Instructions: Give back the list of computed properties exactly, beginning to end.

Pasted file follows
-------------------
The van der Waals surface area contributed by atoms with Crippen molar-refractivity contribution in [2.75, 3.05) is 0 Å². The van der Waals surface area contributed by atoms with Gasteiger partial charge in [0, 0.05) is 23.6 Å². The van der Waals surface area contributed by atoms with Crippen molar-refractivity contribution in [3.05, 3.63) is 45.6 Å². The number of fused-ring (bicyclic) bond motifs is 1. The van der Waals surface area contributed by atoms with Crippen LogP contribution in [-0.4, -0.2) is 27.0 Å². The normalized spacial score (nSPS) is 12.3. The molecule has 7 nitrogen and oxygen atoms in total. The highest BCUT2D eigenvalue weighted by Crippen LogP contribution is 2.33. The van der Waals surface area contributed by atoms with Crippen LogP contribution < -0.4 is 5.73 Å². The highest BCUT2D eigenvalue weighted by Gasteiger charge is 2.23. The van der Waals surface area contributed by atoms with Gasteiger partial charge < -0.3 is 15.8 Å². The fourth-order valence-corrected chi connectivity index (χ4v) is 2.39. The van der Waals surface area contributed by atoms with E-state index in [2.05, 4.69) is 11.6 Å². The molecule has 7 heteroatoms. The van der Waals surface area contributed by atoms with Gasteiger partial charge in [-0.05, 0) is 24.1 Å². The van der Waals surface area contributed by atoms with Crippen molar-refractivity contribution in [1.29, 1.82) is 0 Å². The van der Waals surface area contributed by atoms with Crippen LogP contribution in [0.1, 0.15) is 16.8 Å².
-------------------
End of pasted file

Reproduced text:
The van der Waals surface area contributed by atoms with Crippen molar-refractivity contribution in [2.75, 3.05) is 0 Å². The van der Waals surface area contributed by atoms with Gasteiger partial charge in [0, 0.05) is 23.6 Å². The van der Waals surface area contributed by atoms with Crippen molar-refractivity contribution in [3.05, 3.63) is 45.6 Å². The number of fused-ring (bicyclic) bond motifs is 1. The van der Waals surface area contributed by atoms with Crippen LogP contribution in [-0.4, -0.2) is 27.0 Å². The normalized spacial score (nSPS) is 12.3. The molecule has 7 nitrogen and oxygen atoms in total. The highest BCUT2D eigenvalue weighted by Crippen LogP contribution is 2.33. The van der Waals surface area contributed by atoms with Crippen LogP contribution < -0.4 is 5.73 Å². The highest BCUT2D eigenvalue weighted by Gasteiger charge is 2.23. The van der Waals surface area contributed by atoms with Gasteiger partial charge < -0.3 is 15.8 Å². The fourth-order valence-corrected chi connectivity index (χ4v) is 2.39. The van der Waals surface area contributed by atoms with E-state index in [2.05, 4.69) is 11.6 Å². The molecule has 7 heteroatoms. The van der Waals surface area contributed by atoms with Gasteiger partial charge in [-0.05, 0) is 24.1 Å². The van der Waals surface area contributed by atoms with Crippen molar-refractivity contribution in [1.29, 1.82) is 0 Å². The van der Waals surface area contributed by atoms with Crippen LogP contribution in [0.1, 0.15) is 16.8 Å².